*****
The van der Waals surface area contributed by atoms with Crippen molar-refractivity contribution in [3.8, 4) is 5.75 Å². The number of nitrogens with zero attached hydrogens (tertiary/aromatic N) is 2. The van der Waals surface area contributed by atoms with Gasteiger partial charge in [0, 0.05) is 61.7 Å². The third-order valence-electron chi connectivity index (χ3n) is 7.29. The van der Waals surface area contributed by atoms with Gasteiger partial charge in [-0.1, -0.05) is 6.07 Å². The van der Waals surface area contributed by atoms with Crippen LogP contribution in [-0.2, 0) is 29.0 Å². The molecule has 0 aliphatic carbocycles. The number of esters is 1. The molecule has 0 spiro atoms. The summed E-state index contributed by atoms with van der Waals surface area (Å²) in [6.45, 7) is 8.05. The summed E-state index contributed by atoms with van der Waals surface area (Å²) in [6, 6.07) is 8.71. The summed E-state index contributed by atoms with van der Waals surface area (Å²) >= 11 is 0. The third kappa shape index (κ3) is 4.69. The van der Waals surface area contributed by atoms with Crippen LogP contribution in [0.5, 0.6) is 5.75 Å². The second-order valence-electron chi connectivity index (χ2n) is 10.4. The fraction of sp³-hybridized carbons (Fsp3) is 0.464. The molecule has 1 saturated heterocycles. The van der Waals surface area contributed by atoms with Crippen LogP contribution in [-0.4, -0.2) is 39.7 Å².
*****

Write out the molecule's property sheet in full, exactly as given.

The van der Waals surface area contributed by atoms with Crippen molar-refractivity contribution in [3.8, 4) is 5.75 Å². The number of nitrogens with zero attached hydrogens (tertiary/aromatic N) is 2. The van der Waals surface area contributed by atoms with Gasteiger partial charge in [0, 0.05) is 61.7 Å². The third-order valence-electron chi connectivity index (χ3n) is 7.29. The van der Waals surface area contributed by atoms with Gasteiger partial charge in [-0.1, -0.05) is 6.07 Å². The van der Waals surface area contributed by atoms with Crippen LogP contribution in [-0.2, 0) is 29.0 Å². The molecule has 0 aliphatic carbocycles. The number of esters is 1. The molecule has 0 spiro atoms. The summed E-state index contributed by atoms with van der Waals surface area (Å²) in [6.45, 7) is 8.05. The summed E-state index contributed by atoms with van der Waals surface area (Å²) in [6, 6.07) is 8.71. The summed E-state index contributed by atoms with van der Waals surface area (Å²) >= 11 is 0. The third kappa shape index (κ3) is 4.69. The van der Waals surface area contributed by atoms with Crippen LogP contribution in [0.5, 0.6) is 5.75 Å². The second-order valence-electron chi connectivity index (χ2n) is 10.4. The fraction of sp³-hybridized carbons (Fsp3) is 0.464. The molecule has 1 saturated heterocycles. The van der Waals surface area contributed by atoms with Crippen LogP contribution in [-0.4, -0.2) is 39.7 Å².